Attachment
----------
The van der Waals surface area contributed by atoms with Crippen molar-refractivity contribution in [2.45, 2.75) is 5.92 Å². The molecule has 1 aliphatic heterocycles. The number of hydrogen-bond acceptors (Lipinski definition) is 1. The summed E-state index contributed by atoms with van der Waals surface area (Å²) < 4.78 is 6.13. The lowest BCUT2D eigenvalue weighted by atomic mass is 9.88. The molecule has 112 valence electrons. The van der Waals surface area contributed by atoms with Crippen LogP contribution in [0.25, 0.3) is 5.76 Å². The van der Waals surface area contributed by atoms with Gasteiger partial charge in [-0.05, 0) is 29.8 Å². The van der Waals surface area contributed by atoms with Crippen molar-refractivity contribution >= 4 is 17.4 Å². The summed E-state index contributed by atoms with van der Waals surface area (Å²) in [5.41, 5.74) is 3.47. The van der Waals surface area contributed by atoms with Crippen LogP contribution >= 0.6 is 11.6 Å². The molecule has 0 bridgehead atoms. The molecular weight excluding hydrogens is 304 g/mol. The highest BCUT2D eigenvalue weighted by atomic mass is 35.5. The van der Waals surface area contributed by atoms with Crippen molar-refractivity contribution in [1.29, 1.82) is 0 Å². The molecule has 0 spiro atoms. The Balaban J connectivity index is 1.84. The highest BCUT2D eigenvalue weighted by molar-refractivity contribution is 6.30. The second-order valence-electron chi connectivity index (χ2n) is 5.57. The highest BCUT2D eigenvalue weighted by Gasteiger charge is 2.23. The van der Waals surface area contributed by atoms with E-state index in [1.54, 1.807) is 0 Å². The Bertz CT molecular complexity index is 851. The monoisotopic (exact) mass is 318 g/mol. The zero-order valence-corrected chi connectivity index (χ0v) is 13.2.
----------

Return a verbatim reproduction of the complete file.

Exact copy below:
The van der Waals surface area contributed by atoms with Crippen molar-refractivity contribution in [2.45, 2.75) is 5.92 Å². The molecule has 1 aliphatic heterocycles. The number of hydrogen-bond acceptors (Lipinski definition) is 1. The summed E-state index contributed by atoms with van der Waals surface area (Å²) < 4.78 is 6.13. The lowest BCUT2D eigenvalue weighted by atomic mass is 9.88. The molecule has 112 valence electrons. The van der Waals surface area contributed by atoms with Crippen LogP contribution in [0.25, 0.3) is 5.76 Å². The van der Waals surface area contributed by atoms with Gasteiger partial charge in [-0.05, 0) is 29.8 Å². The van der Waals surface area contributed by atoms with Crippen molar-refractivity contribution >= 4 is 17.4 Å². The summed E-state index contributed by atoms with van der Waals surface area (Å²) in [5.41, 5.74) is 3.47. The van der Waals surface area contributed by atoms with Crippen LogP contribution >= 0.6 is 11.6 Å². The molecule has 0 bridgehead atoms. The molecular weight excluding hydrogens is 304 g/mol. The highest BCUT2D eigenvalue weighted by atomic mass is 35.5. The van der Waals surface area contributed by atoms with Crippen molar-refractivity contribution in [1.29, 1.82) is 0 Å². The molecule has 0 spiro atoms. The Balaban J connectivity index is 1.84. The highest BCUT2D eigenvalue weighted by molar-refractivity contribution is 6.30. The second-order valence-electron chi connectivity index (χ2n) is 5.57. The highest BCUT2D eigenvalue weighted by Gasteiger charge is 2.23. The van der Waals surface area contributed by atoms with E-state index in [1.54, 1.807) is 0 Å². The Bertz CT molecular complexity index is 851. The monoisotopic (exact) mass is 318 g/mol. The zero-order valence-corrected chi connectivity index (χ0v) is 13.2.